Appraisal advice, training and use of consultants

This page provides advice on use of consultants and training.

Strategic Policy Division

DoF's Strategic Policy Division (SPD) is responsible for maintaining and developing the Northern Ireland Guide to Expenditure Appraisal and Evaluation (NIGEAE). SPD provides general economic appraisal guidance.

Expert advice, use of consultants and training

12.1 Expert advice

12.1.1 Appraisal and evaluation often require and generally benefit from a multi-disciplinary approach, calling on the expertise of a range of specialists. It is important that the right skills and advice are sought and applied as appropriate to the case in hand.

12.1.2 Departmental economists can provide general advice on economic appraisal and evaluation. DoF Supply Officers can advise on general issues concerning approval procedures. In particular cases, advice and support may be required from a variety of other experts on specific issues including, for example, statistics, procurement, finance and land and property services. The need for expert advice should be considered at an early stage in the development of appraisals and evaluations.

12.2 Use of consultants

12.2 Use of consultants

12.2.1 Departments should apply the guidance on employment of consultants given in FD (DoF) 08/17. This updates guidance previously issued under the cover of FD(DFP)07/12 the updated guidance can be found at FD(DFP)07/12 attached guidance note. Further information on the assessment of large scale, complex or innovative external consultancy assignments can be found at FD(DFP)13/12. This section of NIGEAE does not attempt to cover all the details contained in that guidance, but it draws attention to some key points, particularly regarding approval procedures, business cases and evaluations.

12.2.2 The expenditure associated with engagement of consultants is subject to delegated limits. Departments must abide by delegated limits and fulfil any attached conditions before a contract is awarded.

Ministerial approval: Section 3.7.2 of the FD(DFP)07/12 attached guidance note indicates that Ministerial approval should be obtained for external consultancy assignments costing more than £10,000. Each department should establish the extent to which their minister wishes to be informed of consultancy expenditure. Departments should seek Ministerial approval for all external consultancy assignments expected to exceed £10,000 or any other threshold set by individual departmental ministers.
DoF approval: Each department must abide by the delegated limit set out at para 3.7.3 of the FD(DFP)07/12 attached ​guidance note, namely that each separate engagement of external consultants by departments expected to cost over £75,000 (or otherwise agreed with DoF) must have prior DoF approval. All business cases submitted to DoF must have the approval of the departmental Accounting Officer and confirmation of Ministerial approval if necessary before they will be considered. If DoF approval is not obtained, all expenditure incurred will be irregular. Only in exceptional circumstances and where it is satisfied that such approval is justified, will DoF give retrospective approval. Where a contract, including contract extension, is expected to overrun by at least 10% of the original DoF approval, a fresh DoF approval will be required.
Departmental approval: Each sponsored body will have a delegated limit agreed with its sponsor department above which it must refer to its sponsor department for approval before engaging external consultants.

12.2.3 External consultants should be employed only when it is necessary and will provide value for money. If a department has staff with the skills to carry out a proposed assignment (e.g. internal consultancy units, ISU/IT staff, economists, accountants, construction professionals), then it should consider carrying out the assignment using its own resources. NICS core departments and executive agencies should contact the Business Consultancy Service, within Public Service Reform Division (PSRD) to establish whether it has the capability and capacity to undertake the assignment.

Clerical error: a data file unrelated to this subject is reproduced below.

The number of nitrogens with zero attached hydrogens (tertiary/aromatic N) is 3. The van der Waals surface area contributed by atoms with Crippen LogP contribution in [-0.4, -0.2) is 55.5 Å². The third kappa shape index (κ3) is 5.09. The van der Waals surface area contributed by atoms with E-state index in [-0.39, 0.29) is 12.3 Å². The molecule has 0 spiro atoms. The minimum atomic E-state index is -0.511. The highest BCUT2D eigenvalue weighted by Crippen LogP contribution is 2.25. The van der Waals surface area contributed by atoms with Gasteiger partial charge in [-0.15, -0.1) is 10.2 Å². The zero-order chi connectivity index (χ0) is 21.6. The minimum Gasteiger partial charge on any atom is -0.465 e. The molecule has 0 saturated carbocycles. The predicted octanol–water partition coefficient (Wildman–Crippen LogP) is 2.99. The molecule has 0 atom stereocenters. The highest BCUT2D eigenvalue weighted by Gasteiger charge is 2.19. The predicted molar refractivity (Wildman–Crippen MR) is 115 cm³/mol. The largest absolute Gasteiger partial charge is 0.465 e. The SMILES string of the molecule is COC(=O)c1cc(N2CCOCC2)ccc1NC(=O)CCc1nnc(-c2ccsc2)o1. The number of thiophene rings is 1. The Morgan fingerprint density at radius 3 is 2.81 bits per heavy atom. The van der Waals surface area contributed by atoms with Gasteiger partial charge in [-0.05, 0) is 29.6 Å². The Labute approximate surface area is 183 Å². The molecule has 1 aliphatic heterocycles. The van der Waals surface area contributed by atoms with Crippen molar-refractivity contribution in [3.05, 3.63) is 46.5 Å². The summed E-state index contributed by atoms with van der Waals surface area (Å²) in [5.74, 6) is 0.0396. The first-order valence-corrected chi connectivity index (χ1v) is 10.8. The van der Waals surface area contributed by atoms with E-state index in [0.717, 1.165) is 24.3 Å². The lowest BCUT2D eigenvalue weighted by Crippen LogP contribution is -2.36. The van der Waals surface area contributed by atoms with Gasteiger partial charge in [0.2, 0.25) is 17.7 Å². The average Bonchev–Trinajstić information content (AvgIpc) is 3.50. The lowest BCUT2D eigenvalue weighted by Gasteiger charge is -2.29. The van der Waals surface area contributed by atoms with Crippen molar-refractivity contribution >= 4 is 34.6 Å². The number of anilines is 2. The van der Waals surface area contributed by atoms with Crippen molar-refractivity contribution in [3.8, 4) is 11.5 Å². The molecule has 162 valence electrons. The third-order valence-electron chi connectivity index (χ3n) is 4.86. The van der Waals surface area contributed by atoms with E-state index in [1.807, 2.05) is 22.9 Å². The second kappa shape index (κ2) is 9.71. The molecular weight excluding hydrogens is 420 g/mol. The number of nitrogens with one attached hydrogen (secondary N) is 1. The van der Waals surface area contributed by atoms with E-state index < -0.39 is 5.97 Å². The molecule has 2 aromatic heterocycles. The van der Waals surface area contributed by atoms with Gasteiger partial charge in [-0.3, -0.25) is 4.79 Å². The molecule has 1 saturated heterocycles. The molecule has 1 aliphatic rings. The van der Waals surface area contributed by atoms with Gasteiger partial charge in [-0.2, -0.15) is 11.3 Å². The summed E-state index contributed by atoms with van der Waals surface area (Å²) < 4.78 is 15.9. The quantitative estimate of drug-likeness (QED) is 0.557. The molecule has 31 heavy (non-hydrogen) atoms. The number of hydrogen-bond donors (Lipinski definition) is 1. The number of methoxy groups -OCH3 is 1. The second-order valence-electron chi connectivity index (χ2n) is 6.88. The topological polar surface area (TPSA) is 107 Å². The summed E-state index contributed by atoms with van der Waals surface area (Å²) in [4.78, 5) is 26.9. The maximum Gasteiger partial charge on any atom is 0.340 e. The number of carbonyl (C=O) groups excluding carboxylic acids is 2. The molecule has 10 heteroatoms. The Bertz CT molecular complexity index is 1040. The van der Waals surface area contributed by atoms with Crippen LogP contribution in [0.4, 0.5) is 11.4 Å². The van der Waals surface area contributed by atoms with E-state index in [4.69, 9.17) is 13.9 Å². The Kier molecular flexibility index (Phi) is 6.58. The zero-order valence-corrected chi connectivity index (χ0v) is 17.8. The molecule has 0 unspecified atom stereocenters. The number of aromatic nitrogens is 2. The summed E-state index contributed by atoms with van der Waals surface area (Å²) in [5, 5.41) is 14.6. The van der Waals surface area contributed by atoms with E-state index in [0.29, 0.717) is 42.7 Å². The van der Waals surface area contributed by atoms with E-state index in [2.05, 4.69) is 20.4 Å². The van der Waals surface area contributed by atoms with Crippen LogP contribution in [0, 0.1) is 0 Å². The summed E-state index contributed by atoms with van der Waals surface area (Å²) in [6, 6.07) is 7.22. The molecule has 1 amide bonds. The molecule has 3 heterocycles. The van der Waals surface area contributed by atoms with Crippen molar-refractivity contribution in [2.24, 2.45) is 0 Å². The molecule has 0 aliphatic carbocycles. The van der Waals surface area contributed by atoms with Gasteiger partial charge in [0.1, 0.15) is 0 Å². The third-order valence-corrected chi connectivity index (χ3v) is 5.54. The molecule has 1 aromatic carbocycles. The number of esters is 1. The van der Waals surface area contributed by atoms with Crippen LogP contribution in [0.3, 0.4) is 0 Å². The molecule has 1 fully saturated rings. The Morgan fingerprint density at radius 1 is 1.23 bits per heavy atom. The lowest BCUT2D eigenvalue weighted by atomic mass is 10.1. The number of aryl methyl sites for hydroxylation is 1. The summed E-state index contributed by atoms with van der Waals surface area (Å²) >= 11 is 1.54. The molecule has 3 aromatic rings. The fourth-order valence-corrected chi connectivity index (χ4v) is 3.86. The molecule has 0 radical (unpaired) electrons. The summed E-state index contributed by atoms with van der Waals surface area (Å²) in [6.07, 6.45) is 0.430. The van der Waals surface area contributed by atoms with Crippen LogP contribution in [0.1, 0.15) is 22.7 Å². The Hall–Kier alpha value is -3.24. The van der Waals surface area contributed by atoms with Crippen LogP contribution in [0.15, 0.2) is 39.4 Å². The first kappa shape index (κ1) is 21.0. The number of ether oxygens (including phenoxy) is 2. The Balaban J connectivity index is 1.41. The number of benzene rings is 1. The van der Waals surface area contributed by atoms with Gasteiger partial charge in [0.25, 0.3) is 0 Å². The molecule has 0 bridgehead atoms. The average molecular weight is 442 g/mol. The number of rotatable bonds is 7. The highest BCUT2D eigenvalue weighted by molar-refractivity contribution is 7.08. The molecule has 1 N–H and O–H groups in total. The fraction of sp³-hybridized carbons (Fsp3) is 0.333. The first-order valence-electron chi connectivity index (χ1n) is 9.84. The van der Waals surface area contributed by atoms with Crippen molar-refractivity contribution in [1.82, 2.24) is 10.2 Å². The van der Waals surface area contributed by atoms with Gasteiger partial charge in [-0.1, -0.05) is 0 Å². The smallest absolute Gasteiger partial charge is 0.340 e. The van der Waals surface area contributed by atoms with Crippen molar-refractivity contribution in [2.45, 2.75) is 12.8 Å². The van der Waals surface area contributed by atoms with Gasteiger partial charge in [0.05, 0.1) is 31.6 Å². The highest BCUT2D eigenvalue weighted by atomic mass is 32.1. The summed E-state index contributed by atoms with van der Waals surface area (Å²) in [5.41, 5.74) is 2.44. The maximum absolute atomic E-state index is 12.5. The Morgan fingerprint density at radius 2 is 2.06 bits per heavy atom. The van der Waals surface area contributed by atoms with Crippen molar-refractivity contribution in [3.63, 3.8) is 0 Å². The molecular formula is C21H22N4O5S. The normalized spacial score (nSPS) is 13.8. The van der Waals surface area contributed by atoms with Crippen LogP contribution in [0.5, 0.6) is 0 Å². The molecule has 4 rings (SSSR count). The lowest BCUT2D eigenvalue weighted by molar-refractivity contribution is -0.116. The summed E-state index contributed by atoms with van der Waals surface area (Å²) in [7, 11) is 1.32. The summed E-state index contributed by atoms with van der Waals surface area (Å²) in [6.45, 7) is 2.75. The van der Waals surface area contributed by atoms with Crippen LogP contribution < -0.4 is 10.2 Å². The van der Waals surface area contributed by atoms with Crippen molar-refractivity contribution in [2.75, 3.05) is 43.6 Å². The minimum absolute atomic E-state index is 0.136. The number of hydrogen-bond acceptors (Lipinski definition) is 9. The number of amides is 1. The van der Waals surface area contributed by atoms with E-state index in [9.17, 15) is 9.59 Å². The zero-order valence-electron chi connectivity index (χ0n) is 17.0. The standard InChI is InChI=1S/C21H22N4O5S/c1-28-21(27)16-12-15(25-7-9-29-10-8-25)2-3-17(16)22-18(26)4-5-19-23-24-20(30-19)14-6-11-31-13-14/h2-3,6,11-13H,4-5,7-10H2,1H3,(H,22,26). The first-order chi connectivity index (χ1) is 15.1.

12.2.4 Engagement of external consultants may be necessary when:

  • internal capacity is unavailable to undertake a new area of work
  • independence/objectivity is required and cannot be provided within the public sector
  • specialist knowledge or expertise is unavailable internally
  • there is a direction to do so from Government or by another body such as the EU

External consultancy business cases and PPEs

12.2.5 Before deciding to engage external consultants, departments must be sure that the benefits of doing so will outweigh the cost and that all in-house alternatives have been fully explored and documented. A full, but proportionate, business case confirming this should be completed for all external consultancy contracts expected to cost in total £10,000 or more, and submitted to the relevant approving authority.

12.2.6 Section 3 of the FD(DFP)07/12 attached guidance note explains the nature of the necessary business case. In brief, it should set out:

  1. The purpose of the assignment.
  2. A reasoned assessment of the alternatives to external resources, and particularly the justification for using External Consultants.  Where it is decided not to use internal consultants a full explanation must be provided for this decision.
  3. The immediate and long-term outputs and benefits expected from the External Consultancy resources, when they are likely to accrue and how they will be measured.
  4. The proposed project management arrangements, including management of deliverables, expectations and risks.
  5. The means by which skills/expertise will be transferred to ‘in-house’ staff and/or internal consultants if appropriate. If not appropriate, the business case should state the reasons why it is not appropriate.
  6. The proposed division of work between the external consultants and any ‘in-house’ staff and/or internal consultants who will be assisting them.
  7. The expected costs of both the external and the ‘in-house’ effort.
  8.  Potential risks and uncertainties associated with the assignment.
  9. The performance review arrangements.
  10. How the results of the External Consultancy will be implemented and monitored.